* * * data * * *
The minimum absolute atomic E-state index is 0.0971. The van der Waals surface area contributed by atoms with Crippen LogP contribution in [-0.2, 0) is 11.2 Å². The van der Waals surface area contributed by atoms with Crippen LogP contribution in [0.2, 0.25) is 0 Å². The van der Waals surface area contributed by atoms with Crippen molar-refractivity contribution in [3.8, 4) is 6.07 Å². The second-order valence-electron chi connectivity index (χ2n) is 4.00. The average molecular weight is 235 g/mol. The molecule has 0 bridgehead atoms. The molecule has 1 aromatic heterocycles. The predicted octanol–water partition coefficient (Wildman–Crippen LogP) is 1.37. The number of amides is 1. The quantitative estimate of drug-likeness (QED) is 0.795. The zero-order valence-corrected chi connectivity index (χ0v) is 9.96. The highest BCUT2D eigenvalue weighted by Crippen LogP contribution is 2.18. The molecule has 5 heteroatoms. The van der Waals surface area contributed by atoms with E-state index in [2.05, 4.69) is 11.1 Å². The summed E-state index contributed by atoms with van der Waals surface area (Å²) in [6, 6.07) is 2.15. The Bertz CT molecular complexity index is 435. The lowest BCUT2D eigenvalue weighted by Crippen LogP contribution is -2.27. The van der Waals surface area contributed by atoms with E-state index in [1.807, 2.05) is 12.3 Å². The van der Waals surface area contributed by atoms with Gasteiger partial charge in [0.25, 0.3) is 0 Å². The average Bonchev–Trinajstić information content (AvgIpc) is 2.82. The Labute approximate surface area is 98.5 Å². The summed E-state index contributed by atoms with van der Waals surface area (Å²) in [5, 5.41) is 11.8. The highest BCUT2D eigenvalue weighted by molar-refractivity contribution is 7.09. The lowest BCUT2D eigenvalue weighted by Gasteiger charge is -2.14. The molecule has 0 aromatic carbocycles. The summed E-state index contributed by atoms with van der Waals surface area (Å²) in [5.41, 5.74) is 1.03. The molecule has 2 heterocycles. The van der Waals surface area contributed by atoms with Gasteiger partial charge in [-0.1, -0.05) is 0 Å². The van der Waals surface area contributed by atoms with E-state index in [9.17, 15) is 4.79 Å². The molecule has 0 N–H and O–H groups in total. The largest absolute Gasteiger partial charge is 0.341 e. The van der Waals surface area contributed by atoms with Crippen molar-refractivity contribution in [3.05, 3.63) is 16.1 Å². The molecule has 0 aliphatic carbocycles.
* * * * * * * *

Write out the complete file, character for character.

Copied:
The minimum absolute atomic E-state index is 0.0971. The van der Waals surface area contributed by atoms with Crippen LogP contribution in [-0.2, 0) is 11.2 Å². The van der Waals surface area contributed by atoms with Crippen LogP contribution in [0.2, 0.25) is 0 Å². The van der Waals surface area contributed by atoms with Crippen molar-refractivity contribution in [3.8, 4) is 6.07 Å². The second-order valence-electron chi connectivity index (χ2n) is 4.00. The average molecular weight is 235 g/mol. The molecule has 0 bridgehead atoms. The molecule has 1 aromatic heterocycles. The predicted octanol–water partition coefficient (Wildman–Crippen LogP) is 1.37. The number of amides is 1. The quantitative estimate of drug-likeness (QED) is 0.795. The zero-order valence-corrected chi connectivity index (χ0v) is 9.96. The highest BCUT2D eigenvalue weighted by Crippen LogP contribution is 2.18. The molecule has 5 heteroatoms. The van der Waals surface area contributed by atoms with E-state index in [2.05, 4.69) is 11.1 Å². The summed E-state index contributed by atoms with van der Waals surface area (Å²) in [6, 6.07) is 2.15. The Bertz CT molecular complexity index is 435. The lowest BCUT2D eigenvalue weighted by Crippen LogP contribution is -2.27. The van der Waals surface area contributed by atoms with E-state index in [1.807, 2.05) is 12.3 Å². The van der Waals surface area contributed by atoms with Gasteiger partial charge in [0.25, 0.3) is 0 Å². The average Bonchev–Trinajstić information content (AvgIpc) is 2.82. The Labute approximate surface area is 98.5 Å². The summed E-state index contributed by atoms with van der Waals surface area (Å²) in [5, 5.41) is 11.8. The highest BCUT2D eigenvalue weighted by molar-refractivity contribution is 7.09. The lowest BCUT2D eigenvalue weighted by Gasteiger charge is -2.14. The molecule has 0 aromatic carbocycles. The summed E-state index contributed by atoms with van der Waals surface area (Å²) in [5.41, 5.74) is 1.03. The molecule has 2 heterocycles. The van der Waals surface area contributed by atoms with Gasteiger partial charge in [-0.1, -0.05) is 0 Å². The van der Waals surface area contributed by atoms with E-state index in [9.17, 15) is 4.79 Å². The molecule has 0 N–H and O–H groups in total. The largest absolute Gasteiger partial charge is 0.341 e. The van der Waals surface area contributed by atoms with Crippen molar-refractivity contribution in [3.05, 3.63) is 16.1 Å². The molecule has 0 aliphatic carbocycles.